Why do we read books (for my book lovers)?
Here are some reasons I think we read:
- We want to understand ourselves and the world we live in through stories.
- Escape from reality
- Experience another life or world
I learn something from every book I read. I recently read Everything Everything by Nicola Yoon. It has overall great reviews. The teen first love romance is touching. Here is a great synopsis of the book by Teenreads.com.
In EVERYTHING, EVERYTHING by Nicola Yoon, Madeline suffers from a rare and famous disease called SCID. She calls it ‘bubble baby disease’ because she lives in a metaphorical bubble; she’s not allowed to leave her house. The only people she socializes with are her mother and her nurse, Carla. Her days are a dull repetition of virtual school, Phonetic Scrabble and conversations about books with Carla.
However, everything changes when she sees her new neighbor, Olly, for the first time. All of a sudden, she finds herself talking to him through IM, emails and quirky messages written on their windows with marker. Madeline opens up to him about concerns and feelings that she’s never able been able to talk about because of her lack of interaction with people her age. In fact, Olly prompts her to feel something she’s never felt before: love.
This all sounds cute, but the book touches on two major topics that I want to expand on: child abuse and independence.
Olly is abused by his father. His abuse is mostly emotional, but it leads to some physical.
Why would any parent (or step-parent) (or caretaker) abuse innocent children who can’t defend themselves?
On the Family Resource Center website, there is great information for causes of child abuse.
- Intergenerational Transmission of Violence
- Social Stress
- Social Isolation and Low Community Involvement
- Family Structure
I’m not going to go into detail with the four reasons listed above because you can read it in the article if you are interested. I want to point out that nowhere in the reasons shown above do you read “it is the child’s fault.” It is never the childn’s fault.
As a Pediatric Nurse Practitioner, I worked in a Pediatric Emergency Unit and specialized in sexual abuse and child abuse scans. I had to read many research articles to understand why anyone would abuse children, as well as the ill effects abuse, can have on these children. I am also a survivor of child abuse. That’s never easy to admit. No one wants you to feel sorry for them. But if I can help anyone else in the same/similar situation, then it’s worth being open and honest. Additionally, many of you readers have opened up to me. It’s touched my heart and made me want to do the same.
In Everything Everything, Olly’s father struggled to provide for his family. This caused stress ➡️ which caused drinking ➡️ which caused physical and emotional abuse to his family. These are all issues that Olly’s father needs to work on. Unfortunately, his lack of logically coping with stress and life trickles down to affect his family. Innocent people in the situation.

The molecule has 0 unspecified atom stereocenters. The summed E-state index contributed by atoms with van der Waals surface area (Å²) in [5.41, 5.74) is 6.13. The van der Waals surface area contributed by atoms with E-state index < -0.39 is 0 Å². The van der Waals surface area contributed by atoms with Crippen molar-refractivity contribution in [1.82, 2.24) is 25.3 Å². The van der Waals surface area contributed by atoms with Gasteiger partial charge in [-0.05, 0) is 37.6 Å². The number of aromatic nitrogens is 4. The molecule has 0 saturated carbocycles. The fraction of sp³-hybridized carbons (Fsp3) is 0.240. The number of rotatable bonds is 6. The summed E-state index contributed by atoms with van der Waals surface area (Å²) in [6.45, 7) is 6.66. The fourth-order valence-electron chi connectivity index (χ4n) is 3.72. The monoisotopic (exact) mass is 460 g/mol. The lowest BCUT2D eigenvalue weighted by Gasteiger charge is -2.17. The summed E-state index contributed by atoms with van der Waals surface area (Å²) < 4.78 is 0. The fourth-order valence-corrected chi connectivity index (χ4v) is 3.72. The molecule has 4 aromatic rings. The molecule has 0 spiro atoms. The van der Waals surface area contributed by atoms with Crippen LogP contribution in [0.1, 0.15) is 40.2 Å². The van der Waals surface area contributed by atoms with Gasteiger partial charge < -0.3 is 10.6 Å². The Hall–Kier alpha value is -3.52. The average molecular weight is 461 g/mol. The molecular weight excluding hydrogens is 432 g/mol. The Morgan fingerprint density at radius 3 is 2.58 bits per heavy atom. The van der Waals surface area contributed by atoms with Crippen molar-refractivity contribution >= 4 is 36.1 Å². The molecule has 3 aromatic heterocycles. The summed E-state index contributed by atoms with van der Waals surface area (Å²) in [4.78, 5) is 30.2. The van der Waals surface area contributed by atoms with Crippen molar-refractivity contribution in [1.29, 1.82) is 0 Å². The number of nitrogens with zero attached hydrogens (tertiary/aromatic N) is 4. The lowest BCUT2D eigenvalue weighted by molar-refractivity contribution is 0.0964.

What can Olly do and what can you do?
There is no perfect answer. Some children are taken away from homes and placed in foster situations that aren’t much better. Additionally, children have limited resources. That’s reality. Regardless, know that your childhood doesn’t have to predict your future. Here are some recommendations for children in abusive homes.
- Write in a journal.
- Talk to a teacher or trusted adult.
- Call a helpline: 0808 800 5000.
If you suspect child abuse, NSPCC has some recommendations. You can report it on the helpline.
In abusive situations, self-esteem is important to consider. Being physically or emotionally abused can make one feel not worthy to be loved or to deserve a bright future. Both of these are far from the truth. Olly did nothing to be in his situation. I did nothing to be in my situation. Olly couldn’t control his father. I couldn’t control the abuse in my house. What Olly and I could control were our future.
Everything Everything didn’t cover Olly’s future, but in my imagination, I hope that Olly attends college and heals from the wounds he received in his home. We don’t have to carry those scars with us forever. We can create a good future for ourselves and live in peace and happiness that we all deserve.
As for me, I went to college with zero support from my family. I graduated with my PhD in Nursing. I’m married with four wonderful children. I overcame many odds to get where I am today. I survived a rough childhood, and I fought for my future. What got me through it all were two things: not letting my soul get crushed and feeling the love of God carry me through my trials. I never felt alone. Additionally, I seized every opportunity I could.
Forgive. It’s important to forgive the abuser to help with healing. It doesn’t mean you have to forget, but focus your energy on the positive in your life. That will help you the most in the end.
(I have a good relationship with my abuser. She has changed as she has gotten older. Not holding resentment or anger has helped a lot.)
Madeline believed everything her mother told her. But one day, she wanted to find the answers about the world and life for herself. We all come to a point in our lives where we cross this bridge. It’s scary! You question yourself. Every choice can change the path you walk. This is all part of learning and growing in this world. Embrace it. Each step will mold and change you, but the beautiful thing is you are in control not your circumstances.
What about you?
Have you made a decision in your life that changed the course of your future?
Did you overcome a rough childhood? Are you a fighter and a survivor?
Are you going through something now and need help?
I love this quote by Abraham Lincoln.
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